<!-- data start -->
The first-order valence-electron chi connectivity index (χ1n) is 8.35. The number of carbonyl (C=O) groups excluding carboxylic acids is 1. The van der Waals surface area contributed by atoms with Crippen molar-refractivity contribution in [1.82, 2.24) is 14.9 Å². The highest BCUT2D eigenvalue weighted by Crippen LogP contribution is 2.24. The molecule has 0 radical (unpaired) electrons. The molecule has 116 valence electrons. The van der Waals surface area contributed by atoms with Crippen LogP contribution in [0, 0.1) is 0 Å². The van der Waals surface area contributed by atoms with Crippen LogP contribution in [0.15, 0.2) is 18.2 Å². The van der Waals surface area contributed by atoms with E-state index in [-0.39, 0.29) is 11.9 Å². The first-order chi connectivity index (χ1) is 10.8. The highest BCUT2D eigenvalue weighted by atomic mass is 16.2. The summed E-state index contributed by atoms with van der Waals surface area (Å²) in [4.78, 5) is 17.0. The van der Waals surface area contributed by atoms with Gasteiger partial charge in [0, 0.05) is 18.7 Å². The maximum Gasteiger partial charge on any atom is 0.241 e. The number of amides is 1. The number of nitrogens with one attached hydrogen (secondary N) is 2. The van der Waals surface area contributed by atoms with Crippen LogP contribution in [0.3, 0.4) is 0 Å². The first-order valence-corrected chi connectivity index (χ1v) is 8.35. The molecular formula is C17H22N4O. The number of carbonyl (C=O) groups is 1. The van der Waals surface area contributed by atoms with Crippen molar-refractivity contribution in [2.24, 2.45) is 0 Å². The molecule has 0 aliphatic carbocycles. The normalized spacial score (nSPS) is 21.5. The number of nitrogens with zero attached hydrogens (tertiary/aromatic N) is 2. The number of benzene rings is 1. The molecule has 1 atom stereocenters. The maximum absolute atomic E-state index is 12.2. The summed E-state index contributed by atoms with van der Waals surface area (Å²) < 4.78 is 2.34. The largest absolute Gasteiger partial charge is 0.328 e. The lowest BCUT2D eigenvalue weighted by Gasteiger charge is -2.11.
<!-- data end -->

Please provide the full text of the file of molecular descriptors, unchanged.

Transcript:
The first-order valence-electron chi connectivity index (χ1n) is 8.35. The number of carbonyl (C=O) groups excluding carboxylic acids is 1. The van der Waals surface area contributed by atoms with Crippen molar-refractivity contribution in [1.82, 2.24) is 14.9 Å². The highest BCUT2D eigenvalue weighted by Crippen LogP contribution is 2.24. The molecule has 0 radical (unpaired) electrons. The molecule has 116 valence electrons. The van der Waals surface area contributed by atoms with Crippen LogP contribution in [0, 0.1) is 0 Å². The van der Waals surface area contributed by atoms with Crippen LogP contribution in [0.15, 0.2) is 18.2 Å². The van der Waals surface area contributed by atoms with E-state index in [-0.39, 0.29) is 11.9 Å². The first-order chi connectivity index (χ1) is 10.8. The highest BCUT2D eigenvalue weighted by atomic mass is 16.2. The summed E-state index contributed by atoms with van der Waals surface area (Å²) in [4.78, 5) is 17.0. The van der Waals surface area contributed by atoms with Gasteiger partial charge in [0, 0.05) is 18.7 Å². The maximum Gasteiger partial charge on any atom is 0.241 e. The number of amides is 1. The number of nitrogens with one attached hydrogen (secondary N) is 2. The van der Waals surface area contributed by atoms with Crippen LogP contribution in [0.3, 0.4) is 0 Å². The first-order valence-corrected chi connectivity index (χ1v) is 8.35. The molecular formula is C17H22N4O. The number of carbonyl (C=O) groups is 1. The van der Waals surface area contributed by atoms with Crippen molar-refractivity contribution in [2.24, 2.45) is 0 Å². The molecule has 0 aliphatic carbocycles. The normalized spacial score (nSPS) is 21.5. The number of nitrogens with zero attached hydrogens (tertiary/aromatic N) is 2. The number of benzene rings is 1. The molecule has 1 atom stereocenters. The maximum absolute atomic E-state index is 12.2. The summed E-state index contributed by atoms with van der Waals surface area (Å²) < 4.78 is 2.34. The largest absolute Gasteiger partial charge is 0.328 e. The lowest BCUT2D eigenvalue weighted by Gasteiger charge is -2.11.